The artificial intelligence (AI) industry is thriving in China, and the COVID-19 pandemic has been turbocharging it. As frequent observers of Chinese news headlines have seen, AI has been widely used to fight against the Covid-19 pandemic, from contact tracing systems to driverless food delivery and medical supply vehicles. The raging pandemic has accelerated the pace of AI adoption across China, giving the industry a shot in the arm.
Throwing the global economy into a tailspin, the pandemic continues to upend the world. In contrast, the AI industry in China is one of the few sectors to represent a strong headwind amid the sluggish economy. The scale of China’s AI infrastructure market reached $3.93 billion in 2020, an increase of 26.8% compared to the figure in 2019 before the outbreak, according to the 2020-2021 China Artificial Intelligence Computing Power development report, jointly conducted by market research firms IDC and Inspur. China’s AI servers accounted for about one-third of the global total in 2020. The report predicts that China will maintain a high speed of growth to reach $7.8 billion in 2024.
Another report conducted by iiMedia research, a big data institution, shares a similar perspective. The sale of China’s core AI topped over 150 billion yuan and is expected to exceed 400 billion yuan in 2035, making China the world’s largest AI market in the future.
The promising developments explain why capital increasingly favors the Chinese AI industry. Other data from iiMedia research shows that the financing scale of the Chinese market grew to 140.2 billion yuan, 32.4 billion yuan higher than before the outbreak.”
2020 is the year of AI in which the industry experienced explosive growth,” wrote iiMedia research.
Chinese AI companies that aim to take the lead in the industry are in full swing, advancing technology and rolling out pilot projects as their rivals sit idle because of the pandemic.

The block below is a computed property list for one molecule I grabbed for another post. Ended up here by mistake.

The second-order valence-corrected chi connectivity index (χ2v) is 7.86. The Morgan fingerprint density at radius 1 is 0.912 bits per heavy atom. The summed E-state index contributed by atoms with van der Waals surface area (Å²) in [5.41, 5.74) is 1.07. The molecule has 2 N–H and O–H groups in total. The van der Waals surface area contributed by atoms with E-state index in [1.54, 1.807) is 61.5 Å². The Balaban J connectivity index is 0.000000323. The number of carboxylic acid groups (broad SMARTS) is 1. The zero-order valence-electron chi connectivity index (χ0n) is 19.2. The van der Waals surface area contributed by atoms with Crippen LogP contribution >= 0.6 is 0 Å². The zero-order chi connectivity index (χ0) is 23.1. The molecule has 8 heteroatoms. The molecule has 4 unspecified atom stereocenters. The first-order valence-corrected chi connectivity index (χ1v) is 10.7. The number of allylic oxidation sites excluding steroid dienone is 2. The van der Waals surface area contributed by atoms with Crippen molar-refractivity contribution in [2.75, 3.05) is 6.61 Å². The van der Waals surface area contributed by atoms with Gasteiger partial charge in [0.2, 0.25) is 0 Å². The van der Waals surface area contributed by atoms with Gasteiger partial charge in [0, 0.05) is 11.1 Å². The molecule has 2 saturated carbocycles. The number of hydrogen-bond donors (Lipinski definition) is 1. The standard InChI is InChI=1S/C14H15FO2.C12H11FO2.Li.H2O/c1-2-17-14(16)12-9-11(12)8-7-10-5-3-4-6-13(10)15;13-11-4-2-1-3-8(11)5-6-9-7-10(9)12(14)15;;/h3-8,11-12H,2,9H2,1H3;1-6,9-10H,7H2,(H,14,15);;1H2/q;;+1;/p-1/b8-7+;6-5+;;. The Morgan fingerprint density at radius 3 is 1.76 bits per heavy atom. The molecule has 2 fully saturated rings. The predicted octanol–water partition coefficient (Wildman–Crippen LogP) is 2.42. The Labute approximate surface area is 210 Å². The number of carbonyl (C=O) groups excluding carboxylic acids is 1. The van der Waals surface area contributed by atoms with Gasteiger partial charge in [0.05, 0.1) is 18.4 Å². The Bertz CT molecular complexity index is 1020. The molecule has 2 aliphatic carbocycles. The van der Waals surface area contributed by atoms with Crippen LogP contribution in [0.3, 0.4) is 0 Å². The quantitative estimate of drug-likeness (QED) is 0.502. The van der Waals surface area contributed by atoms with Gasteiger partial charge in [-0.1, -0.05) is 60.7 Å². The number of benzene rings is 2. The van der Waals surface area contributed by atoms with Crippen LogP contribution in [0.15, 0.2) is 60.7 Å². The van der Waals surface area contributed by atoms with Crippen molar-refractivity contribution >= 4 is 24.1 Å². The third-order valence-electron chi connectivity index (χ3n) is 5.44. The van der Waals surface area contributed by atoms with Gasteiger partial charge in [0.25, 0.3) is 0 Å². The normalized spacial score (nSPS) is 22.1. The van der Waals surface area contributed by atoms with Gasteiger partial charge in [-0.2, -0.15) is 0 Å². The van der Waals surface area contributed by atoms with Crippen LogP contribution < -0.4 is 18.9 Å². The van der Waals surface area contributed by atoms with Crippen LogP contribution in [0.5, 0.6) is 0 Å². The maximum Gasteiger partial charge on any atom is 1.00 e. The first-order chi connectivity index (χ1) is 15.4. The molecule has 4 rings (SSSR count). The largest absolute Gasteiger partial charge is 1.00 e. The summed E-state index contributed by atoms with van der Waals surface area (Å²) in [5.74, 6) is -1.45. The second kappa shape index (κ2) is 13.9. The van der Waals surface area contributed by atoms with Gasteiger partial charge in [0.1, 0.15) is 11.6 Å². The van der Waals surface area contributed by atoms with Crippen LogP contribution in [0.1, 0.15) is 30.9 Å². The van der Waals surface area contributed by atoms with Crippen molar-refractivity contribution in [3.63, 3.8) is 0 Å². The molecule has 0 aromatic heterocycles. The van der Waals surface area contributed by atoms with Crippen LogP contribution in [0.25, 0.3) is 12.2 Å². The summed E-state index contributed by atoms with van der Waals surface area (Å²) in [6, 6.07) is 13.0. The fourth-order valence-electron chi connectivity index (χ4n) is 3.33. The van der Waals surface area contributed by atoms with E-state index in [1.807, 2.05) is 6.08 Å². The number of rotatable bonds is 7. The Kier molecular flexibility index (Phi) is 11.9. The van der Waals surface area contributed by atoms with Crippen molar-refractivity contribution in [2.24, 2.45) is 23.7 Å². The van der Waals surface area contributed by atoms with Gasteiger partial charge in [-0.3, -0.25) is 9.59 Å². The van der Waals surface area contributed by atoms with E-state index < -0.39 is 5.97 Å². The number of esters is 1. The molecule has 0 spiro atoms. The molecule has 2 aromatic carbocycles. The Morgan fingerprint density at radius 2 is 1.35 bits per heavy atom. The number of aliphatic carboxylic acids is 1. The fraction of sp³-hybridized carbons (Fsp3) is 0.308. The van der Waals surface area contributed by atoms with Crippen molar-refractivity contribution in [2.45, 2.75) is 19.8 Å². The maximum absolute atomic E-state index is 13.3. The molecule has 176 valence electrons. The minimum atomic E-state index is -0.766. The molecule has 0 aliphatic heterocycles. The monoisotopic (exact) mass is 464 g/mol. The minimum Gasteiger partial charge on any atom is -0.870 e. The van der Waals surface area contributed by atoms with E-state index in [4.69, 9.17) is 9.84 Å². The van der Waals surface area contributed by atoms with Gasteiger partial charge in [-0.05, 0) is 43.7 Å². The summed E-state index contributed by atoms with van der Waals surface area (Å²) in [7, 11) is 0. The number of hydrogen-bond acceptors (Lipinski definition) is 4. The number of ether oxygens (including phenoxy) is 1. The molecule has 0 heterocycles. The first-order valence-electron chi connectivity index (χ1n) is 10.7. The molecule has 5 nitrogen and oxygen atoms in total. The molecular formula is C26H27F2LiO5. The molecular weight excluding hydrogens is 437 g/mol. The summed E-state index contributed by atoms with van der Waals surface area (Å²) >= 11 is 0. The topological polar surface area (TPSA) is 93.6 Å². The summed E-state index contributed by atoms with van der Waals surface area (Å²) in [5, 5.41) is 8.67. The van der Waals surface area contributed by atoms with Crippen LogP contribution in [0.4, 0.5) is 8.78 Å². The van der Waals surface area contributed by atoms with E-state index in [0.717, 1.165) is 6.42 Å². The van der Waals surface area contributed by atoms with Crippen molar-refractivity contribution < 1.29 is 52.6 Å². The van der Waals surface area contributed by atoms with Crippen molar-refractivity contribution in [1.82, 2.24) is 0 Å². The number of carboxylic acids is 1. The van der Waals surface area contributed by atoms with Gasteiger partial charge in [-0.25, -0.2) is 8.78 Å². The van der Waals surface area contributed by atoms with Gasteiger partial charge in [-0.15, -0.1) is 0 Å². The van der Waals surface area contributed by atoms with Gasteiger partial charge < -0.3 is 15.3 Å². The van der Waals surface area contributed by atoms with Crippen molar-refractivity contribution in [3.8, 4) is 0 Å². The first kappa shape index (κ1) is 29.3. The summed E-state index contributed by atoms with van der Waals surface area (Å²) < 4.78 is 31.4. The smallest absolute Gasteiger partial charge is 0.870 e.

The transportation and medical sectors are two of the most popular locales for the application of AI amid the pandemic, with figures accounting for 45.5% and 40.5%, respectively, iiMedia’s data revealed.
Both Chinese tech giants and start-ups are delving into the booming autonomous industry, pushing the technological breakthrough. Employees from these companies have been working around the clock, snatching a few hours’ sleep to advance their research in driverless cars. Since September 2020, Chinese Internet giant Baidu has been rolling out its self-driving taxi service “Apollo Go” in Beijing, in which passengers can hail the autonomous cabs online. Baidu is not the only company that received a go-ahead for such projects from the government. According to the Ministry of Industry and Information Technology, China has issued more than 400 licenses to companies for self-driving tests, with the total road test mileage exceeding 2 million kilometers at the start of 2021.
“The COVID-19 pandemic put China’s AI industry into a fast lane,” said Zhou Zhen, the Associate Vice President for Enterprise Research at IDC China. In addition to the strong support from the government and matured 5G technology, the coronavirus has fueled the smart industry as it illuminated AI’s ever-growing value and immediate need.
As the most populous country globally, the top priority of China in the fight against COVID-19, which can be transmitted by air, is to avoid mass gathering and unnecessary human-to-human interaction, and that’s how AI comes into the spotlight. AI technology could be seen everywhere a year ago when the country was hit hard by the pandemic. From distributing medicine and ferrying medical workers to patrolling and disinfecting, autonomous vehicles, one of the most well-known applications of AI played a key role in the fight, “[saving] the human labor and [lowering] the risk of cross infection,” said Li Lanjuan in a TV interview, one of the top epidemiologist in China.
AI has also been applied to other fields such as disease diagnosing, contact tracing and mass temperature measurement. The pent-up demand for AI brings unprecedented opportunities for tech giants and start-ups to enlarge their applications and roll out tests, which would move them forward quickly by racking up more real data and increasing public trust.
With the widespread adoption of AI in public, the “Chinese people began to accept and realize the necessity of it. What we can imagine is that in the post-pandemic era, people will get more familiar and more comfortable with AI applications, such as fully driverless vehicles, and we are ready to push that,” said James Peng in an interview to CNBC, a founder and CEO of Pony.ai, a driverless car start-up.
To fully achieve mainstream adoption of AI, there is still a long way to go. Challenges such as technology advancement, regulation, and consumer acceptance remain to be solved in the future.